Another problem with UNG is that the fund that is holding a massive quantity of $1.2 billion in over-the-counter swaps. While futures contracts are very safe because the trades are guaranteed by the futures clearing merchants (FCMs) and by a triple-A rated clearing corporation, over-the-counter swaps are much riskier because they depend on the credit rating of the counter-party and have no independent triple-A rated clearing corporation providing a backup guarantee. This adds a layer of risk to UNG that is not widely recognized.
Given the problems with natural gas ETPs, there is the potentially attractive alternative of investing in an ETP that tracks the stocks of natural gas companies. These companies have some correlation to natural gas prices because they typically own natural gas reserves and their unit sales and EPS figures go up and down with natural gas prices. Most natural gas companies also have the advantage of paying dividends to investors.
The First Trust ISE-Revere Natural Gas Index Fund ETF (FCG) is the largest natural gas equity ETF. FCG has a hefty $339 million in assets under management and has a fairly long history back to May 2007. The stocks in the index include companies that receive a substantial portion of their revenue from the exploration and production of natural gas. Stock candidates for the index are also screened by stock performance variables (such as P/E and ROE) as well as by statistical factors in order to optimize the performance of the index and to ensure the index has significant correlation to the price of natural gas, according to the product’s sales literature. The top 10 holdings in the fund at present are as follows (see the latest “Top 10 Holding” figures at Barchart’s profile for FCG):
Figure 5: First Trust ISE-Revere Natural Gas ETF (FCG) versus Spot Natural Gas and the United States Natural Gas Fund ETF (UNG) (live chart)
As Figure 5 illustrates, FCG shows a stronger correlation with natural gas prices than does the United States Natural Gas Fund ETF (UNG). FCG underperformed spot natural gas prices from late 2007 through early 2009, as did the United States Natural Gas Fund ETF (UNG). However, FCG took off starting in early 2009 and performed well relative to spot natural gas and particularly well relative to UNG.
Figure 6: ISE-Revere Natural Gas ETF (FCG) vs Spot Natural Gas Prices
Figure 6 overlays the ISE-Revere Natural Gas ETF (FCG) against spot natural gas prices in the upper panel. The lower panel shows the 60-day rolling correlation between the two series, which fluctuates between a moderately-strong 0.50 and a slightly negative correlation. The correlation between FCG and spot natural gas prices since the ETF’s inception in May 2007 is only 0.11. This indicates that an investor is not getting much direct exposure to natural gas prices by investing in FCG. We ran some correlation figures between some of the stock components in FCG and found that none of the individual stocks in the ETF have a high correlation with natural gas prices. Nevertheless, for investors who are bullish on natural gas, investing in FCG or the underlying natural gas companies provides a way to participate in both upside price movement in natural gas prices and the unit sales growth of the industry.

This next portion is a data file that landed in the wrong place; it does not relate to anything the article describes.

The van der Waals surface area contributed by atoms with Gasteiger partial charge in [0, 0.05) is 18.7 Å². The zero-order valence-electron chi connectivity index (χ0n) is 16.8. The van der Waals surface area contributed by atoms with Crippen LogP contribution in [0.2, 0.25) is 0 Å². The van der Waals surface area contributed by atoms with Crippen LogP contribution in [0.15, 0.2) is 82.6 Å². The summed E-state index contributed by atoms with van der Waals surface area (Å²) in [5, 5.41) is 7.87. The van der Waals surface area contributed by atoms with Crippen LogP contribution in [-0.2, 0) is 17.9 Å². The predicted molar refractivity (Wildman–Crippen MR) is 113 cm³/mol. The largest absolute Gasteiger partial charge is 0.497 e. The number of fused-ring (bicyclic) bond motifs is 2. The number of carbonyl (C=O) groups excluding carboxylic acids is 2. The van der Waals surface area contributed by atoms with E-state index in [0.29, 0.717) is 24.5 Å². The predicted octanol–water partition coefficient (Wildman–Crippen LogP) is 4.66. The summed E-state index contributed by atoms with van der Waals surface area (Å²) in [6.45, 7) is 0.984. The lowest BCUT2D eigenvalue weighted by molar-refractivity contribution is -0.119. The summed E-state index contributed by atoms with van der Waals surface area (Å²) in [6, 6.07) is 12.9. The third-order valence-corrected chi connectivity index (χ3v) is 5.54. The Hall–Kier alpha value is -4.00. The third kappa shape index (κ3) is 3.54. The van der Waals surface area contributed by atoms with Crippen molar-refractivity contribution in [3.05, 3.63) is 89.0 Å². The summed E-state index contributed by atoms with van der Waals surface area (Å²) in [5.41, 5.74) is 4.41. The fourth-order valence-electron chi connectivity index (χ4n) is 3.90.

UBS E-Tracs Alerian Natural Gas MLP Index ETN (MLPG) – This ETN, backed by UBS AG, has only $10 million in assets under management, which means it falls well below our recommended $50 million minimum for investment consideration. Still, the concept of this ETN provides an interesting way to play natural gas. This ETN tracks the Alerian Natural Gas MLP Index, which is an equal-weighed composite of the 15 largest natural gas infrastructure Master Limited Partnerships (MLP) by market capitalization. Investors in the fund receive a quarterly coupon payment linked to the cash distributions paid by the underlying MLP companies. A Master Limited Partnership (MLP) is a limited partnership that trades on a stock exchange. The companies in the index “earn the majority of their cash flow from the transportation, storage, and processing of natural gas and natural gas liquids,” and the fund “provides investors with a benchmark for the infrastructure component of the natural gas industry,” according to the company’s sales literature. This fund is not designed to give exposure to natural gas prices, but it should benefit substantially if natural gas continues to grow as a primary energy source in the U.S., as we expect. Rather than investing in the ETN, investors might consider investing directly one or more of the underlying constituent companies, which include companies such as Copano Energy LLC (CPNO), Spectra Energy Partners LP (SEP), Targa Resources Partners LP (NGLS), Duncan Energy Partners LP (NGLS), and others.